On Monday 8 November the Secretary of State for Levelling Up, Housing and Communities, Michael Gove MP, appeared before the Housing, Communities and Local Government Select Committee to give evidence on the work of his newly-formed department.
This was a useful opportunity for the Secretary of State to set out his vision for the new brief and provide more clarity on what the levelling up agenda means for the day-to-day operation of government. Housing associations are keen to hear more about the government’s ambitions for levelling up and what the sector can do to support them.
When asked how to define and measure levelling up, Gove referred back to the “four pillars” outlined in his party conference speech:
We were told to expect the publication of a levelling up white paper this side of the New Year, which will expand on these criteria in further detail. Later on in the session, the Secretary of State agreed with the suggestion that housing must be central to solving the “levelling up puzzle”. As anchors and placemakers in their communities, housing associations are well positioned to deliver against these “four pillars” and can play a key role in the levelling up agenda.
Outlining his attitude towards social housing more broadly, Gove was positive, emphasising the “urgent” need for social housing across the country and highlighting the role it can play in delivering the different types of housing tenures needed in our communities.
Interestingly, when one committee member asked if Gove had any “ideological block” on social housing, he replied that he had “none at all” and later added: “We should all try and rid ourselves of some of the positions from the 1980s which reflected a very, very different world.” Comparing himself to previous reformers who have held the housing brief, the Secretary of State appeared receptive to new ideas to longstanding challenges in the sector.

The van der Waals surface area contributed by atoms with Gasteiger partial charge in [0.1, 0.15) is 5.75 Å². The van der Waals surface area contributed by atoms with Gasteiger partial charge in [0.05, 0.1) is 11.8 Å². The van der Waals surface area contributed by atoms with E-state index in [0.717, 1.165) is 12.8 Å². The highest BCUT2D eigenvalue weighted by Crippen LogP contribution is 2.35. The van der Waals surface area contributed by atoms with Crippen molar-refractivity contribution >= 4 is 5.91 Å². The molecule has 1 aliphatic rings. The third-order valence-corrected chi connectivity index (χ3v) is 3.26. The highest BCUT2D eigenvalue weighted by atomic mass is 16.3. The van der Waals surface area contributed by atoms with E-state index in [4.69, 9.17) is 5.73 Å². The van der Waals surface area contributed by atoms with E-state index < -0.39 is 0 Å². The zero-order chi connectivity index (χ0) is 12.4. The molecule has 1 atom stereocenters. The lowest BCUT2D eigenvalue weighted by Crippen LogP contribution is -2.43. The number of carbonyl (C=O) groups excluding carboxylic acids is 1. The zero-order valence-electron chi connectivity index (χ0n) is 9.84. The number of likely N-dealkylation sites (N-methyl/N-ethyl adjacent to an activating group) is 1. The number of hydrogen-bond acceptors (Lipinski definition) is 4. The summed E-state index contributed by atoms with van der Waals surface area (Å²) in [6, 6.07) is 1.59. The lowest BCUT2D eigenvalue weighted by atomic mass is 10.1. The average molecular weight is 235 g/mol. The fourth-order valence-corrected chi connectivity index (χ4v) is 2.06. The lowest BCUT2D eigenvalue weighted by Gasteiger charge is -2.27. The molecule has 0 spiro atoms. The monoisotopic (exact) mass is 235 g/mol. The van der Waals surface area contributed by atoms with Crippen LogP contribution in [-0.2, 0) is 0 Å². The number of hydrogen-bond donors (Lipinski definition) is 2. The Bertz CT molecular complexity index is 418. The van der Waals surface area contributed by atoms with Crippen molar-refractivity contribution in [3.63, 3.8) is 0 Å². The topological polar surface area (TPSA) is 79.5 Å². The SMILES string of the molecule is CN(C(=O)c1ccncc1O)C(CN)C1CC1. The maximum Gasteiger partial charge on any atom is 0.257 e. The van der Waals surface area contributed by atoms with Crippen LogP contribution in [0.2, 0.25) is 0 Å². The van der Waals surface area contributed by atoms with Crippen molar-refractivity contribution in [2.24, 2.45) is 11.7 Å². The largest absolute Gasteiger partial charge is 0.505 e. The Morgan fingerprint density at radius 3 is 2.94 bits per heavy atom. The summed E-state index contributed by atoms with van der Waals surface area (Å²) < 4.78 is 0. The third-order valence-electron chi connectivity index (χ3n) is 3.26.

Gove also gave an encouraging indication of his approach to building safety. He noted the “well documented” challenges facing housing associations with large remediation costs, and the knock-on impact this has had on investment in the supply and quality of affordable homes.
Our recently published research found that more than 1 in 10 new affordable homes can no longer be built due to the costs of making buildings safe. The Secretary of State acknowledged that a “disproportionate” level of responsibility has been placed on innocent parties. Gove said that he would pause plans for leaseholders to pay for the removal of cladding via a loan scheme, while looking again at the government’s approach with a fresh pair of eyes.
As the Building Safety Bill makes its way through Parliament, we’ll be following any changes to the government’s approach very closely as we continue to make the case for additional funding to fix building safety issues in social rented homes.
Committee members took the opportunity to ask the Secretary of State for his views on planning reform, as his predecessors’ controversial proposals have been put on pause. Gove said that the reforms would not be abandoned altogether, but that the government wants to move to a position where communities “accept and welcome” new development.
To achieve this, Gove said that planning reforms must ensure that beauty is taken seriously, the environment is protected, community plays a key role, and that infrastructure is in place to mitigate the impact of new development. He also shared the view that net zero must be “at the heart” of planning reforms.
Overall, this session gave us a positive early indication of the new Secretary of State’s approach to social housing as he takes stock of the role’s most pressing and difficult challenges. We look forward to working with the newly formed department.